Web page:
So I know my mom, she doesn’t say much, especially about her feelings, right, she doesn’t share, at all. But growing up, I get a sense of disconnect sometimes you know, and just, you know, depression, right. And so, she’s here in the States, her family, mother and father they’re over there in the country still, and so, I know she worried about them a lot, right. And I remember she used to get migraines.
Her sweet demeanor and humble approach mask the tears, but her eyes are the windows to her soul and despite what they say, they cannot tell lies. She exhales love like carbon dioxide not only to her sons, but to the sons and daughters of others. And in the confines of her womb, I was created in her likeness. I pray, I will create in her likeness…
Those were the visible signs, the visible things I seen, what my mom go through, but I also seen her being withdrawn from me, my brothers, and my dad, right, it’s like, she just wanted to be left alone.
Her sweet demeanor and humble approach mask the tears, but her eyes are the windows to her soul, and despite what they say, they cannot tell lies.
I express myself raised like, it was so non-constructive, it was so destructive, right. It was more with violence and more with my hands, and fighting with other kids and with my brothers, you know. At the time, I was just confused a lot, you know, especially growing up having to look for my own self-identity, where I belong, where I fit in, and not really having anybody to help navigate that, to help me navigate, you know, my own being, right. So, a lot of times I was confused, and so, you know, being confused, and not finding answers, I became frustrated.
As a young-un, I was tryna find myself. Asian in America, how do I define myself? Cause labels, they do nothing but make me confine myself. Conformity demands that I deny myself. Never again…
I was twelve years old when I joined a gang. I wanted so much to fit in. I wanted so much to be liked, to be accepted. All of this played a major part of, you know, me joining a gang. And I literally subjected myself to, like, probably the worst thirty seconds of my life, right. And these guys were seventeen, eighteen years old, you know, jumpin’ on a twelve year old. I was twelve, bro, you know?! And I’m gettin kicked in the face and punched in the face, and thrown! I remember gettin’ thrown into the air. Both my feet was in the air and I landed on my head, you know, and I remember, right when I landed, somebody just stomped on my face. Twelve years old! You know? And I subjected myself to this. Why? Because I wanted to fit in. And so, after that thirty seconds, you know, I got the hugs. And it’s like, aw yeah, this is what I wanted! The hugs, the daps, you know, like… “Yeah, you’re one of us now.”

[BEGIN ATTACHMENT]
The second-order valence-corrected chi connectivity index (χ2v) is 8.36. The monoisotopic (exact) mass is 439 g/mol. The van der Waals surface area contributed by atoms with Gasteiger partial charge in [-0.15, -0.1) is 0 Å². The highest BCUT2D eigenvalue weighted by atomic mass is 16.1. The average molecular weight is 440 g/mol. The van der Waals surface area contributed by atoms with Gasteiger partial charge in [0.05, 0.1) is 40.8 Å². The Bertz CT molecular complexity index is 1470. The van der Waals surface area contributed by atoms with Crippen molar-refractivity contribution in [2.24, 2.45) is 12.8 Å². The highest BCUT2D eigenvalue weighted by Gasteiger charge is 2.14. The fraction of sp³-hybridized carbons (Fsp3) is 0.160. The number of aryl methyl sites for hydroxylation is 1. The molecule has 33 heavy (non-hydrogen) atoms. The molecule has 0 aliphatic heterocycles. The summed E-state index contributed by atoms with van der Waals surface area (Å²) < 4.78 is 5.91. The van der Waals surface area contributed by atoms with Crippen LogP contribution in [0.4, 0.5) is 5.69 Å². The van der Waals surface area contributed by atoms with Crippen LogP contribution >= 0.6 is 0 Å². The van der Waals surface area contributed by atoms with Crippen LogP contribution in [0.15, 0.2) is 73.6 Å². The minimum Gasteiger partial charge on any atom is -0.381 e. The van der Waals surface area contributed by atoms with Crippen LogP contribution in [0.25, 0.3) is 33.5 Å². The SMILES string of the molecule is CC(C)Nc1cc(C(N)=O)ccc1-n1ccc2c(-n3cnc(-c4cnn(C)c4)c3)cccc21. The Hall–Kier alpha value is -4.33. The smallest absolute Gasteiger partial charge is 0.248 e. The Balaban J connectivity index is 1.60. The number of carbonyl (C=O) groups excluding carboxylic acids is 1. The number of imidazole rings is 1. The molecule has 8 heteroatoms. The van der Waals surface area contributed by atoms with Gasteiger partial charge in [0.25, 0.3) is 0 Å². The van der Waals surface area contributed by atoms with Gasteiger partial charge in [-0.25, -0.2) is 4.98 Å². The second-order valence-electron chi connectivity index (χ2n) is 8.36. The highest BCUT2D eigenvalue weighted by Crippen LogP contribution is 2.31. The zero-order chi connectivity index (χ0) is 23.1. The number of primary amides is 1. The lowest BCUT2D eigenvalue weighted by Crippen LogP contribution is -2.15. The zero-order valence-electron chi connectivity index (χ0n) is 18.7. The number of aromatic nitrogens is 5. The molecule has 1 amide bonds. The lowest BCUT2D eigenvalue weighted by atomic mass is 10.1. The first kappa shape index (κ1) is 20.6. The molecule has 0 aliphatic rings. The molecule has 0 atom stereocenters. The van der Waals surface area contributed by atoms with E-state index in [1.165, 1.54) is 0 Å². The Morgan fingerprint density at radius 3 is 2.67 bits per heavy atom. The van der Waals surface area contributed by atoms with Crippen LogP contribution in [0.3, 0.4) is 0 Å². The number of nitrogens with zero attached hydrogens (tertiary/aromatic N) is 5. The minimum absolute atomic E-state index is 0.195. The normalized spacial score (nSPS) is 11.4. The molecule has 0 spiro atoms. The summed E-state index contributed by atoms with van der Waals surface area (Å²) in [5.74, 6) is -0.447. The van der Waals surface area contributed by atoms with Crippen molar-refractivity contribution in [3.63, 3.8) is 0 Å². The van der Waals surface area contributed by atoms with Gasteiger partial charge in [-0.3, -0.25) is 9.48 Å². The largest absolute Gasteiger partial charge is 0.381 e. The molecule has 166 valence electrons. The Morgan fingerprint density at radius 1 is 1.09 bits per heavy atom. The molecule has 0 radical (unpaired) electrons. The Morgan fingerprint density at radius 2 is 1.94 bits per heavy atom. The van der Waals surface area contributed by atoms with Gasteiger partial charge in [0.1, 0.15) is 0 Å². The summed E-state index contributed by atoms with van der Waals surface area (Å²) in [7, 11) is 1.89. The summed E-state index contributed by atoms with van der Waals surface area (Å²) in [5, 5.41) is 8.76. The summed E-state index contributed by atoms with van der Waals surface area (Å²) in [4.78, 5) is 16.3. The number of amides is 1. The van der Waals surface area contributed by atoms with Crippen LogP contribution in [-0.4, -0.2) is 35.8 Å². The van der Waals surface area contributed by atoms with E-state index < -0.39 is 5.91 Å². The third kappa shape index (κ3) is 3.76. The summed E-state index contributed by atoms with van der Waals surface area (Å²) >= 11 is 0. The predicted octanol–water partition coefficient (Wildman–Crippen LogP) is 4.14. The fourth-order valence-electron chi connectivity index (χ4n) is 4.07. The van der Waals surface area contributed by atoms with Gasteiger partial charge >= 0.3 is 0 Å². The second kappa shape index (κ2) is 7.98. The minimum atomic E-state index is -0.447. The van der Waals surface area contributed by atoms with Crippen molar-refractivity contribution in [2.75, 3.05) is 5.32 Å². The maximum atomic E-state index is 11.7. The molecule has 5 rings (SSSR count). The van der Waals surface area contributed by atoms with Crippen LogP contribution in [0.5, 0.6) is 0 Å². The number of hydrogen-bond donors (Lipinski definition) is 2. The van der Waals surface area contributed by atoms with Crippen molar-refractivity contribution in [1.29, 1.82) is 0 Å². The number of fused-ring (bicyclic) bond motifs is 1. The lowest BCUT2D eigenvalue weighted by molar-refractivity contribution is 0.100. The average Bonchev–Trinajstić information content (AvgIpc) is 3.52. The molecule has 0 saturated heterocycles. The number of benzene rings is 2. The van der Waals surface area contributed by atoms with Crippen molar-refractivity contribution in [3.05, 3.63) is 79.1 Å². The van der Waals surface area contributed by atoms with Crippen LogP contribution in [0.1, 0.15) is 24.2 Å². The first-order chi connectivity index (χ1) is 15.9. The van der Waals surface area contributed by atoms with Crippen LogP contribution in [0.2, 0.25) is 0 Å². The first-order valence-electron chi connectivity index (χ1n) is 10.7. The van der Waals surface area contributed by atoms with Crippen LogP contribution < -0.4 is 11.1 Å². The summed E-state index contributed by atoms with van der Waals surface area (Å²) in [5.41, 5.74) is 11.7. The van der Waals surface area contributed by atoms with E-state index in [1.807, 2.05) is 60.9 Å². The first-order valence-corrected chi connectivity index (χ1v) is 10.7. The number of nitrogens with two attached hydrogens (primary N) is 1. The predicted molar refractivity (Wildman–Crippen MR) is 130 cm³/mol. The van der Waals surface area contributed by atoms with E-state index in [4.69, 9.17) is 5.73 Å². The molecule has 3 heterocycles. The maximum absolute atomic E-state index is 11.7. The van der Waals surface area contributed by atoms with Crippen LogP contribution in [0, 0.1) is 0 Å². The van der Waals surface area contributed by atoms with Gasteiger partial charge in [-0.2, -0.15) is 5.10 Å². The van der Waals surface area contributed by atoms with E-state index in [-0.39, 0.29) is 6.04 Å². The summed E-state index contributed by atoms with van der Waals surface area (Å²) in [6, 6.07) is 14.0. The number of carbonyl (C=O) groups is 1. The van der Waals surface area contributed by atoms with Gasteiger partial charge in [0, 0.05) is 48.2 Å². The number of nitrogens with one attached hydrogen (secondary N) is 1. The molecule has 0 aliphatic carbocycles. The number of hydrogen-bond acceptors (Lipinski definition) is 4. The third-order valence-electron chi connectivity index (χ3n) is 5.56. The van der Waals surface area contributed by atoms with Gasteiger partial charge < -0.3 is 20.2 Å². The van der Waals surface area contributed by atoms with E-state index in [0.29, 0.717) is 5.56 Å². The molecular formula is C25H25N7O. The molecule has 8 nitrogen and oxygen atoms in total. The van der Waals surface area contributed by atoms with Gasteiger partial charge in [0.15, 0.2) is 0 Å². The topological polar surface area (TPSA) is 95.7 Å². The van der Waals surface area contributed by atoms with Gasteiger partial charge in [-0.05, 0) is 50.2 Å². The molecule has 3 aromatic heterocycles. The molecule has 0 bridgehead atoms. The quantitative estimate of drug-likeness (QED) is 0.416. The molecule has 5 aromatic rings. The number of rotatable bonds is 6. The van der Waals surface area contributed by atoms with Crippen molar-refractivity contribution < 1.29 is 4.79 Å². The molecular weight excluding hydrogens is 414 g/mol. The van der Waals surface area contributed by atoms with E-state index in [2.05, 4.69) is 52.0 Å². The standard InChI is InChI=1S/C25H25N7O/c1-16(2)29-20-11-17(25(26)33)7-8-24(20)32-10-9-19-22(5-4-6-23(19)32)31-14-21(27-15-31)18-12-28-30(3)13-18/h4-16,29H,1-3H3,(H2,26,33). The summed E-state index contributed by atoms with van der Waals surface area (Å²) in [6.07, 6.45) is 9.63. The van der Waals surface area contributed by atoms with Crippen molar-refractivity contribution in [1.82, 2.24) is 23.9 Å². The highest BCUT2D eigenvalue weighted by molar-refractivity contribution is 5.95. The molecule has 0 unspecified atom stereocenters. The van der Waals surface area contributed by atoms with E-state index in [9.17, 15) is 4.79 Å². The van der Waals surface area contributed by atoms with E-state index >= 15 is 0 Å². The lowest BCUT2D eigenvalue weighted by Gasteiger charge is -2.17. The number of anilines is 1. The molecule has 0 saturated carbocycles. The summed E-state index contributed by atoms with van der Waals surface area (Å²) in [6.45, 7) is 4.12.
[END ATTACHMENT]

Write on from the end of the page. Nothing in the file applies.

And now, I’m nineteen years removed from the life I once knew, I, I ran them streets, heels pounding like heartbeats on pavement and concrete…
Writing for me at that time, it lifted like this boulder that was on my chest, right, and it just allowed me to just express more of my feelings. It opened me up, it allowed just the emotions, the raw emotions, right, the tears that I cried that night with my mother, that translated, you know, to paper. To words. You know, I was able to just express, to just let it flow, you know, and so, that’s what the poetry did for me at that time. It was my companion in juvenile hall. You know, it was my companion. And I wrote almost every night. It allowed me to say the things I wanted to say for the whole fifteen years of my life.
I embrace the streets and everything that it gave. Ditched my own family in search for that street fame. But all I found was empty promises and broken bottles, desperate faces of the wasted, spotted on every street corner. From the camps to the ghettos, we had no chance. American dreams replaced with pipe dreams, we can’t go back. The blood of a nation that courses through my veins and it kills me to say, it’s the home I know only by name. Stateless.
Through my writing and through the work I do in finding myself, right, I know, I know who joy is, you know. I no longer have to subject myself to the thirty seconds of beating, right, to be accepted, you know. Because I know who joy is.
As a young-un, I was tryna find myself. Asian in America, how do I define myself? Because labels, they do nothing but make me confine myself. Conformity demands that I deny myself. Never again.
You know, I am this compassionate person. I am a brother, I am an uncle, I am a son, right? All these things, all of these characteristics of what joy is, is who I am. So now I’ve accepted that, right, and so that allows me to be me. And accept myself. I no longer, like I said, I no longer have to look for myself outwards, because I’ve accepted myself inwards.
AK: For the San Quentin ROOTS program, I’m Adnan Khan reporting for SQPR.